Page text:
• John Lyth – Positioned to Bahrain and operated the return flight to London in place of Jack Hawkins.



British Airways Concorde G-BOAA was crewed by Captain Norman Todd (who commanded the outward leg), Captain Brian Calvert (who would command the inbound leg), along with flight engineer Lidiard. There were some technical issues with the certification of the aircraft, due to this fact a BAC observer was on the cockpit for the first seven flights. For this first flight it was Brian Turbshaw, The chief UK test pilot at BAC.

Air France launched its first supersonic flights to Rio de Janeiro (GIG), via Dakar (DKR) there were two weekly flights with the flight number AF025. British Airways started their supersonic services with a return flight to Bahrain with the flight number BA300. The plan at British Airways was that Bahrain service would eventually, they hoped, become part of a route that would take Concorde to Singapore and then onto Australia.

The date and time were set, at Paris-CDG airport and at London-Heathrow airport on 21st January 1976 at 11:40am, Air France Concorde F-BVFA and British Airway Concorde G-BOAA took off simultaneously to the seconds, in a set piece move filmed live on TV, that inaugurating the era of commercial supersonic travel. The passengers on these first flights included the good and greats of both Governments and the aviation industry

Left: Air France Concorde service from Paris to Rio

The Air France aircraft took a route to the western edge of Africa for a technical stop at Dakar and landed at 14:24. While the aircraft was on the ground a Dakar, the British Airways flight BA300 arrived on time at Bahrain at 15:20.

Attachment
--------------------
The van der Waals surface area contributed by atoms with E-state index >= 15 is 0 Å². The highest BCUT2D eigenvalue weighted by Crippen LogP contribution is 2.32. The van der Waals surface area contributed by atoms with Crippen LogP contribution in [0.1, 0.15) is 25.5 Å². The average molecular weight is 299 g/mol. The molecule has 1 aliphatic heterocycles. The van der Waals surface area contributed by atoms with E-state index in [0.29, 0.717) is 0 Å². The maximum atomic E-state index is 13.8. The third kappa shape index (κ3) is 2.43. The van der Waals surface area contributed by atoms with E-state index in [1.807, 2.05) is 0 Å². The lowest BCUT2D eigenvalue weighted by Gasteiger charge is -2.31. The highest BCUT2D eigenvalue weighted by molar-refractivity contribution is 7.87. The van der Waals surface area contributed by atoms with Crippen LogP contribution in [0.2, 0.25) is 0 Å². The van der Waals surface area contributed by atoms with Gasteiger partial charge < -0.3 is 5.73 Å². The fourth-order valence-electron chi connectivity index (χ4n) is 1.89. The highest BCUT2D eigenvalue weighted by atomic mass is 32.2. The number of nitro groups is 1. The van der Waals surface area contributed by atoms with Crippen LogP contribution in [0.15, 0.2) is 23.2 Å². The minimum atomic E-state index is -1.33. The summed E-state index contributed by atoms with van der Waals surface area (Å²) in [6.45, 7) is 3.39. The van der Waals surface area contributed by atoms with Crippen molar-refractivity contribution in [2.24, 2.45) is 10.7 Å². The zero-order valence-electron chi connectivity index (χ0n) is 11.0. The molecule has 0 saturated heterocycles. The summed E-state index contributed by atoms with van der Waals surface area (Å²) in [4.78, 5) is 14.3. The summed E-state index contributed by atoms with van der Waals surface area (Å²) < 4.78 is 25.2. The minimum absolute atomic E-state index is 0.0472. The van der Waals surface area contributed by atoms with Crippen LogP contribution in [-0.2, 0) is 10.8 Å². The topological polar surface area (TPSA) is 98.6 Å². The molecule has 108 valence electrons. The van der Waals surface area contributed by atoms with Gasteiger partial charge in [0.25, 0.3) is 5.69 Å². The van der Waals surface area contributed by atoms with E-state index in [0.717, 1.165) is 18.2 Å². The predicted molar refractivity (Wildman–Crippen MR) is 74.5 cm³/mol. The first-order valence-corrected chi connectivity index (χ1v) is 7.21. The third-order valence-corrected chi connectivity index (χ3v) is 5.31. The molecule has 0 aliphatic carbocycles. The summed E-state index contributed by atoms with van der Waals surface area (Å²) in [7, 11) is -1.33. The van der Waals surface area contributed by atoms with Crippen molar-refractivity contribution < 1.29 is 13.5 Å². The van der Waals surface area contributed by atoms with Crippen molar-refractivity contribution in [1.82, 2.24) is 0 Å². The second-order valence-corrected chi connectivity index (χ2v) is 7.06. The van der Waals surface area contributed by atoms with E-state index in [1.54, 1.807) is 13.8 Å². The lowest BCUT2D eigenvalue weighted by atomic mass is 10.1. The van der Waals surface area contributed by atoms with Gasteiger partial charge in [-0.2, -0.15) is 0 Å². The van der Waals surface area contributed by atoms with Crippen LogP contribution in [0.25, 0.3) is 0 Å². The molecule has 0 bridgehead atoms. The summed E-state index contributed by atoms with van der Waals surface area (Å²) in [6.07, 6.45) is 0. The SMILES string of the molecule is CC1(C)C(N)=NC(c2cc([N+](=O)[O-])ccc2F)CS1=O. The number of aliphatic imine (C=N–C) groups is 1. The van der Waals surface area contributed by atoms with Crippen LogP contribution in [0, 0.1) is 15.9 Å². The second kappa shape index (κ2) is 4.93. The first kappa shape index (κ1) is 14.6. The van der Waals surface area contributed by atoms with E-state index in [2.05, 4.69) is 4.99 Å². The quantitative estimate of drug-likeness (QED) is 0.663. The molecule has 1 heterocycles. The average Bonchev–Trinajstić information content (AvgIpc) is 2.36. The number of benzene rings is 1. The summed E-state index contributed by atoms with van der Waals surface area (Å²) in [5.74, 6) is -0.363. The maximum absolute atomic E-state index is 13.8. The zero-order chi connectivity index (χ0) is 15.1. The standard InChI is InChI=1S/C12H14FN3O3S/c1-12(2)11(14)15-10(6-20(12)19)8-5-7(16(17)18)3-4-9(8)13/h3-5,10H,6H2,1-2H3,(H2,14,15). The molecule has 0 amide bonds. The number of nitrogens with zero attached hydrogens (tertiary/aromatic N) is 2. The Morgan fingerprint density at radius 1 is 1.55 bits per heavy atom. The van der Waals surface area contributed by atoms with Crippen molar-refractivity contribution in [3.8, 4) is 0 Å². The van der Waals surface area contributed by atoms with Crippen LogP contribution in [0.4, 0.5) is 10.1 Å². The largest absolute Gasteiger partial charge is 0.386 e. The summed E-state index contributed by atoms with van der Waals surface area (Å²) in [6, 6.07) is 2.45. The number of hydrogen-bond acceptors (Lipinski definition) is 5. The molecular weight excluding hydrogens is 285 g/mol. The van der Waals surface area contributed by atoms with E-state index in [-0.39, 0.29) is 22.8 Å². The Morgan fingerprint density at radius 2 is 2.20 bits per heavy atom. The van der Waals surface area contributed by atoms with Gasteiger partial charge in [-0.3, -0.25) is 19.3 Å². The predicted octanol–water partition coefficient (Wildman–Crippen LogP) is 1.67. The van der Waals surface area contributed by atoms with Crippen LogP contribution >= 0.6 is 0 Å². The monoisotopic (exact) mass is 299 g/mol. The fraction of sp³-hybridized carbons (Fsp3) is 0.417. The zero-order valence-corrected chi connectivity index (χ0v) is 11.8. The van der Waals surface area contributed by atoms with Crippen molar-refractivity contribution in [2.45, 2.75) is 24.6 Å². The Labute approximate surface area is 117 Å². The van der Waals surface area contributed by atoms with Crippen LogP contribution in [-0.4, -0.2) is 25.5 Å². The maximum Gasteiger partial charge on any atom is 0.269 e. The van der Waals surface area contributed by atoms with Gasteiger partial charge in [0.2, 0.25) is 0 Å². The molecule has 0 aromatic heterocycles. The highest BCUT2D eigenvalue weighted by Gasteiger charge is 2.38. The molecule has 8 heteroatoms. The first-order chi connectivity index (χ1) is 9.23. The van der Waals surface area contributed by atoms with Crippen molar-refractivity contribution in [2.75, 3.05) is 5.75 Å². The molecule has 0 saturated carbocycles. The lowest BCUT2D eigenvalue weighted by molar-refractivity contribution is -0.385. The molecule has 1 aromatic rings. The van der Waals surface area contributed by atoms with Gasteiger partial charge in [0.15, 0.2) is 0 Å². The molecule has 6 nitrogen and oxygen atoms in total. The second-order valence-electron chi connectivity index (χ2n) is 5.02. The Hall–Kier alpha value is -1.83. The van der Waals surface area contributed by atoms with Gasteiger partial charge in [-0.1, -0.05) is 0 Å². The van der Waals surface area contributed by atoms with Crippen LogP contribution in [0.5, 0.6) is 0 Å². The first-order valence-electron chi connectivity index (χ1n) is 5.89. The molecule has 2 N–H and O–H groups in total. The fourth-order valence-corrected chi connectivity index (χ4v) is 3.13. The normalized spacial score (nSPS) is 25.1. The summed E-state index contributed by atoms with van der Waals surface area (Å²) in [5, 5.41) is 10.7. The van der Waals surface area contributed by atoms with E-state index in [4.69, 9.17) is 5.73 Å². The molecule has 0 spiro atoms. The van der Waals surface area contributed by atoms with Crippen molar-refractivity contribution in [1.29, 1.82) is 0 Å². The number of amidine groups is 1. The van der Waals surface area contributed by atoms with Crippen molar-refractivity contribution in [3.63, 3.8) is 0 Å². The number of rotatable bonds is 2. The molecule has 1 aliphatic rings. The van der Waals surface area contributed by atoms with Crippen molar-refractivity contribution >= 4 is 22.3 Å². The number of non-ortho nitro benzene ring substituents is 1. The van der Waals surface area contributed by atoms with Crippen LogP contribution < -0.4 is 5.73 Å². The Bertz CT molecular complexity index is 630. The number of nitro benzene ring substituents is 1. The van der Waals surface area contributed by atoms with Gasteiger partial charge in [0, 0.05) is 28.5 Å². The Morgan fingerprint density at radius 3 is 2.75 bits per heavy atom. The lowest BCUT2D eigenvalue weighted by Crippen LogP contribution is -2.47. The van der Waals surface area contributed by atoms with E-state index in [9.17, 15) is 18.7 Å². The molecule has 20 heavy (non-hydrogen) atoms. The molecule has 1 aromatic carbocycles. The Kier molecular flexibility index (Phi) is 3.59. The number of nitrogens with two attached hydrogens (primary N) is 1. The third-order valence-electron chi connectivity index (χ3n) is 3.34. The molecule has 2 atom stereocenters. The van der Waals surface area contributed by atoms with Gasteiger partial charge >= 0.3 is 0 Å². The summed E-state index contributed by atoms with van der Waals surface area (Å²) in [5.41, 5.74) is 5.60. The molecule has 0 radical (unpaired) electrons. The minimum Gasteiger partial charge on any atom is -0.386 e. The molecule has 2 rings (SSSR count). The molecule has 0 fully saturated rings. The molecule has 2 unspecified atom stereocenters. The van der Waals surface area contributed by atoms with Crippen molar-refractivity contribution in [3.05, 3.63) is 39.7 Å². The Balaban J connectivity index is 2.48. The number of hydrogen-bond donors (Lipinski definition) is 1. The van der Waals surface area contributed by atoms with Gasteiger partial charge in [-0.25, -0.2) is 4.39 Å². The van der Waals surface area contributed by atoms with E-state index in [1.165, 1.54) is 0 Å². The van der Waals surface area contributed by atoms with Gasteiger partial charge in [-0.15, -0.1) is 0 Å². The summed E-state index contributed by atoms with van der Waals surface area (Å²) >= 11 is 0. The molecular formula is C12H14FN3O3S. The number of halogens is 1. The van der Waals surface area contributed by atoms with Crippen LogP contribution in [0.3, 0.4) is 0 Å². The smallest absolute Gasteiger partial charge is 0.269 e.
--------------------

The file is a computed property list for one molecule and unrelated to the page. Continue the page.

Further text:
Air France flight AF025 took off from Dakar at 15:45 for its final leg of the flight to Rio De Janeiro and arrived at its destination shortly after 19:00.

The inaugural flights went entirely according to plan and congratulatory messages were passed between the Queen of England and the French President, the Queen wrote:

On the occasion of today’s inaugural flight by Concorde aircraft of Air France and British Airways, I send you and the French people my warmest congratulations. Today’s flights mark the successful outcome of 14 years of close collaboration between our two nations. It is a source of pride that our countries have today inaugurated a new era in civil aviation.

Air France  brought to a close there range of  Concorde services that had served South America in 1982, and British Airways ended their Bahrain services in November 1980.

London to Washington


Sample fare one-way on Concorde during March 1976

London to Washington – £352

Paris to Washington

Paris to Washington


On the 4th February 1976, the combined and exhaustive efforts of the UK / French governments, British Airways, Air France and Concorde’s constructors to obtain landing rights into the USA for Concorde were rewarded by the US Secretary of Transportation, William T. Coleman, who approved British Airways and Air France to operate two services per day to New York and one service per day to Washington for a trial of sixteen months. However, the matter did not end there, Washington-Dulles airport is operated by the FAA which is linked to the Department of Transport. New York’s JFK airport is owned by the Port Authority, and they refused landing rights despite the Transportation Secretary’s ruling.